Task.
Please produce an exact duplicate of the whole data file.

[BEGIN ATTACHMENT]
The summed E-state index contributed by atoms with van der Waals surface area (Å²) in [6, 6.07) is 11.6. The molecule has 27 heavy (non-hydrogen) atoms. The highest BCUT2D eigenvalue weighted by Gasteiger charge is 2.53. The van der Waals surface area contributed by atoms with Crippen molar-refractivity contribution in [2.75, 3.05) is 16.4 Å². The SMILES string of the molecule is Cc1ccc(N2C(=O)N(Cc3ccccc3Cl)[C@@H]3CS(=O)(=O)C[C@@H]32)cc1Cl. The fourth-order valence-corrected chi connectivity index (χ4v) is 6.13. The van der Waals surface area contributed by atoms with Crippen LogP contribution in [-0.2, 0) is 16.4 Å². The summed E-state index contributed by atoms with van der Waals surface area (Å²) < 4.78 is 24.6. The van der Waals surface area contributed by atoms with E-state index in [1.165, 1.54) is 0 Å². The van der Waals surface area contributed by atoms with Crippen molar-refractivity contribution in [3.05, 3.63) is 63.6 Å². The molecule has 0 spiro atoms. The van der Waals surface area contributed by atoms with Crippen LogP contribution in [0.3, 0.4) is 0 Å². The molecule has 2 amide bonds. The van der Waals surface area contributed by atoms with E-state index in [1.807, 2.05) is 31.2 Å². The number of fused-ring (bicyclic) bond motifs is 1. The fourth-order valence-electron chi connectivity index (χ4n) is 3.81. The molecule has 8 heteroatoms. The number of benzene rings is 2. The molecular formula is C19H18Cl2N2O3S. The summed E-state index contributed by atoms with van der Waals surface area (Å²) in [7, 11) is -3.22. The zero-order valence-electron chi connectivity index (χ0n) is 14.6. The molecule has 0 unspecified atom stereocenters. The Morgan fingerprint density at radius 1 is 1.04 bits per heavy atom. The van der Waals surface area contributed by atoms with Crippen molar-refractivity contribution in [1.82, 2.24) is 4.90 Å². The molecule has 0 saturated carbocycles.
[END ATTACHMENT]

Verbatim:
The summed E-state index contributed by atoms with van der Waals surface area (Å²) in [6, 6.07) is 11.6. The molecule has 27 heavy (non-hydrogen) atoms. The highest BCUT2D eigenvalue weighted by Gasteiger charge is 2.53. The van der Waals surface area contributed by atoms with Crippen molar-refractivity contribution in [2.75, 3.05) is 16.4 Å². The SMILES string of the molecule is Cc1ccc(N2C(=O)N(Cc3ccccc3Cl)[C@@H]3CS(=O)(=O)C[C@@H]32)cc1Cl. The fourth-order valence-corrected chi connectivity index (χ4v) is 6.13. The van der Waals surface area contributed by atoms with Crippen LogP contribution in [-0.2, 0) is 16.4 Å². The summed E-state index contributed by atoms with van der Waals surface area (Å²) < 4.78 is 24.6. The van der Waals surface area contributed by atoms with E-state index in [1.165, 1.54) is 0 Å². The van der Waals surface area contributed by atoms with Crippen molar-refractivity contribution in [3.05, 3.63) is 63.6 Å². The molecule has 0 spiro atoms. The van der Waals surface area contributed by atoms with Crippen LogP contribution in [0.3, 0.4) is 0 Å². The molecule has 2 amide bonds. The van der Waals surface area contributed by atoms with E-state index in [1.807, 2.05) is 31.2 Å². The number of fused-ring (bicyclic) bond motifs is 1. The fourth-order valence-electron chi connectivity index (χ4n) is 3.81. The molecule has 8 heteroatoms. The number of benzene rings is 2. The molecular formula is C19H18Cl2N2O3S. The summed E-state index contributed by atoms with van der Waals surface area (Å²) in [7, 11) is -3.22. The zero-order valence-electron chi connectivity index (χ0n) is 14.6. The molecule has 0 unspecified atom stereocenters. The Morgan fingerprint density at radius 1 is 1.04 bits per heavy atom. The van der Waals surface area contributed by atoms with Crippen molar-refractivity contribution in [1.82, 2.24) is 4.90 Å². The molecule has 0 saturated carbocycles.